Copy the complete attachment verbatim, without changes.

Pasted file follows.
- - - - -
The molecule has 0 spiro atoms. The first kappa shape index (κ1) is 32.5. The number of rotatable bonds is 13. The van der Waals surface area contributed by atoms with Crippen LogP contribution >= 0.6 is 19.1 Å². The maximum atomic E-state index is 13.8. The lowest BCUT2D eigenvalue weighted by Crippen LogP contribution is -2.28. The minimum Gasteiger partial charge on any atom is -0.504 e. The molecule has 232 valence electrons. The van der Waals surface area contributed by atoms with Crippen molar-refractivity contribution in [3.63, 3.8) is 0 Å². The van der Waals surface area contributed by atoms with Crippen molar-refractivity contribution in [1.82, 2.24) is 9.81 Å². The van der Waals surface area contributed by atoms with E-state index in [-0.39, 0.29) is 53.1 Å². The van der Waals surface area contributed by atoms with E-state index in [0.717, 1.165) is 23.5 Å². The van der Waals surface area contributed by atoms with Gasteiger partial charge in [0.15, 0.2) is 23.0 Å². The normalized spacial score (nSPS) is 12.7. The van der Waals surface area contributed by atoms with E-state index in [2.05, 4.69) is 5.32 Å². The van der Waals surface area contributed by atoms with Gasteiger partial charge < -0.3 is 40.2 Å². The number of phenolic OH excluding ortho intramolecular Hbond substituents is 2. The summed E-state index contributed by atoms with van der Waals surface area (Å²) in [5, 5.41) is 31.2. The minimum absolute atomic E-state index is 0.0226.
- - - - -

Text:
The molecule has 0 spiro atoms. The first kappa shape index (κ1) is 32.5. The number of rotatable bonds is 13. The van der Waals surface area contributed by atoms with Crippen LogP contribution >= 0.6 is 19.1 Å². The maximum atomic E-state index is 13.8. The lowest BCUT2D eigenvalue weighted by Crippen LogP contribution is -2.28. The minimum Gasteiger partial charge on any atom is -0.504 e. The molecule has 232 valence electrons. The van der Waals surface area contributed by atoms with Crippen molar-refractivity contribution in [3.63, 3.8) is 0 Å². The van der Waals surface area contributed by atoms with Crippen molar-refractivity contribution in [1.82, 2.24) is 9.81 Å². The van der Waals surface area contributed by atoms with E-state index in [-0.39, 0.29) is 53.1 Å². The van der Waals surface area contributed by atoms with E-state index in [0.717, 1.165) is 23.5 Å². The van der Waals surface area contributed by atoms with Gasteiger partial charge in [0.15, 0.2) is 23.0 Å². The normalized spacial score (nSPS) is 12.7. The van der Waals surface area contributed by atoms with E-state index in [2.05, 4.69) is 5.32 Å². The van der Waals surface area contributed by atoms with Gasteiger partial charge < -0.3 is 40.2 Å². The number of phenolic OH excluding ortho intramolecular Hbond substituents is 2. The summed E-state index contributed by atoms with van der Waals surface area (Å²) in [5, 5.41) is 31.2. The minimum absolute atomic E-state index is 0.0226.